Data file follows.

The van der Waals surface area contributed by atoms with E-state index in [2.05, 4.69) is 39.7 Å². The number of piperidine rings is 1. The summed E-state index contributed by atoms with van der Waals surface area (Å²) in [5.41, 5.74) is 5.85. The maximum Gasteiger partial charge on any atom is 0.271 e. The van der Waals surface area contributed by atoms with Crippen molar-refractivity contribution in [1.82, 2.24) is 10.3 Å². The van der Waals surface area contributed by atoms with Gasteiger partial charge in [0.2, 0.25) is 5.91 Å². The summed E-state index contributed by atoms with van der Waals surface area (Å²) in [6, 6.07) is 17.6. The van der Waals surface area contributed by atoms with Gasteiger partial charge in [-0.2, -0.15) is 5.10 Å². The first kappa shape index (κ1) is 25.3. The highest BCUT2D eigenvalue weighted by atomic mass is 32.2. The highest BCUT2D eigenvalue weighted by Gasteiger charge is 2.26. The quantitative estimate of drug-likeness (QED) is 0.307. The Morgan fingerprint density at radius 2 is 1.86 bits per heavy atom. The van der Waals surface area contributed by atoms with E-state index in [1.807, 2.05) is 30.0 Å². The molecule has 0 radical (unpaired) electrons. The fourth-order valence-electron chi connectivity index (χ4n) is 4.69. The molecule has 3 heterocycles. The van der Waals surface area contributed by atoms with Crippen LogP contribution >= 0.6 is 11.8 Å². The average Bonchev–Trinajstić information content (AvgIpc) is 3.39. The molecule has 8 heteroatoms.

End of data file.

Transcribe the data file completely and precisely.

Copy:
The van der Waals surface area contributed by atoms with E-state index in [2.05, 4.69) is 39.7 Å². The number of piperidine rings is 1. The summed E-state index contributed by atoms with van der Waals surface area (Å²) in [5.41, 5.74) is 5.85. The maximum Gasteiger partial charge on any atom is 0.271 e. The van der Waals surface area contributed by atoms with Crippen molar-refractivity contribution in [1.82, 2.24) is 10.3 Å². The van der Waals surface area contributed by atoms with Gasteiger partial charge in [0.2, 0.25) is 5.91 Å². The summed E-state index contributed by atoms with van der Waals surface area (Å²) in [6, 6.07) is 17.6. The van der Waals surface area contributed by atoms with Gasteiger partial charge in [-0.2, -0.15) is 5.10 Å². The first kappa shape index (κ1) is 25.3. The highest BCUT2D eigenvalue weighted by atomic mass is 32.2. The highest BCUT2D eigenvalue weighted by Gasteiger charge is 2.26. The quantitative estimate of drug-likeness (QED) is 0.307. The Morgan fingerprint density at radius 2 is 1.86 bits per heavy atom. The van der Waals surface area contributed by atoms with E-state index in [1.807, 2.05) is 30.0 Å². The molecule has 0 radical (unpaired) electrons. The fourth-order valence-electron chi connectivity index (χ4n) is 4.69. The molecule has 3 heterocycles. The van der Waals surface area contributed by atoms with Crippen LogP contribution >= 0.6 is 11.8 Å². The average Bonchev–Trinajstić information content (AvgIpc) is 3.39. The molecule has 8 heteroatoms.